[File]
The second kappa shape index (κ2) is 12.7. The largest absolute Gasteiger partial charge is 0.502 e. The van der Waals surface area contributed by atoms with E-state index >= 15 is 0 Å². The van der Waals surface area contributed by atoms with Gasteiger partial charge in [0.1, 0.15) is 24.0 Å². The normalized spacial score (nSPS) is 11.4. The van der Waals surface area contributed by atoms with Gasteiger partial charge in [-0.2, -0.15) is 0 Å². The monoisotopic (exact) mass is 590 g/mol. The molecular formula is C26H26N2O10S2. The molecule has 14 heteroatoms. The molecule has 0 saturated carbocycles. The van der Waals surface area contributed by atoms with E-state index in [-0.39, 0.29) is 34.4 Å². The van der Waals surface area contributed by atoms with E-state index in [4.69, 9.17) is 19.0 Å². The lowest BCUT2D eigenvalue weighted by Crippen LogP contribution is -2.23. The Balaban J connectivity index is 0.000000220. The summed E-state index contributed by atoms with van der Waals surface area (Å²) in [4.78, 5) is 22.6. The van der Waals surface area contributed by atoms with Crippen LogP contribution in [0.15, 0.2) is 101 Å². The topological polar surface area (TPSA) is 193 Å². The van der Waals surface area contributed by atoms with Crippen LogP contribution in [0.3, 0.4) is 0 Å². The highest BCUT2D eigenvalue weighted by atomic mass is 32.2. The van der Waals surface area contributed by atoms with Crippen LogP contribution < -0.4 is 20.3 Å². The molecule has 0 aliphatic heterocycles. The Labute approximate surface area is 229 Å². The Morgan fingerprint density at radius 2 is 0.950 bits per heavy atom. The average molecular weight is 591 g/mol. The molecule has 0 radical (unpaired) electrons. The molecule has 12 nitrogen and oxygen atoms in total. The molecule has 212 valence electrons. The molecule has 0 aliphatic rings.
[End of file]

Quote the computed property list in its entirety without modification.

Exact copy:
The second kappa shape index (κ2) is 12.7. The largest absolute Gasteiger partial charge is 0.502 e. The van der Waals surface area contributed by atoms with E-state index >= 15 is 0 Å². The van der Waals surface area contributed by atoms with Gasteiger partial charge in [0.1, 0.15) is 24.0 Å². The normalized spacial score (nSPS) is 11.4. The van der Waals surface area contributed by atoms with Gasteiger partial charge in [-0.2, -0.15) is 0 Å². The monoisotopic (exact) mass is 590 g/mol. The molecular formula is C26H26N2O10S2. The molecule has 14 heteroatoms. The molecule has 0 saturated carbocycles. The van der Waals surface area contributed by atoms with E-state index in [-0.39, 0.29) is 34.4 Å². The van der Waals surface area contributed by atoms with E-state index in [4.69, 9.17) is 19.0 Å². The lowest BCUT2D eigenvalue weighted by Crippen LogP contribution is -2.23. The Balaban J connectivity index is 0.000000220. The summed E-state index contributed by atoms with van der Waals surface area (Å²) in [4.78, 5) is 22.6. The van der Waals surface area contributed by atoms with Crippen LogP contribution in [0.15, 0.2) is 101 Å². The topological polar surface area (TPSA) is 193 Å². The van der Waals surface area contributed by atoms with Crippen LogP contribution in [0.3, 0.4) is 0 Å². The highest BCUT2D eigenvalue weighted by atomic mass is 32.2. The van der Waals surface area contributed by atoms with Crippen LogP contribution < -0.4 is 20.3 Å². The molecule has 0 aliphatic heterocycles. The Labute approximate surface area is 229 Å². The Morgan fingerprint density at radius 2 is 0.950 bits per heavy atom. The average molecular weight is 591 g/mol. The molecule has 0 radical (unpaired) electrons. The molecule has 12 nitrogen and oxygen atoms in total. The molecule has 212 valence electrons. The molecule has 0 aliphatic rings.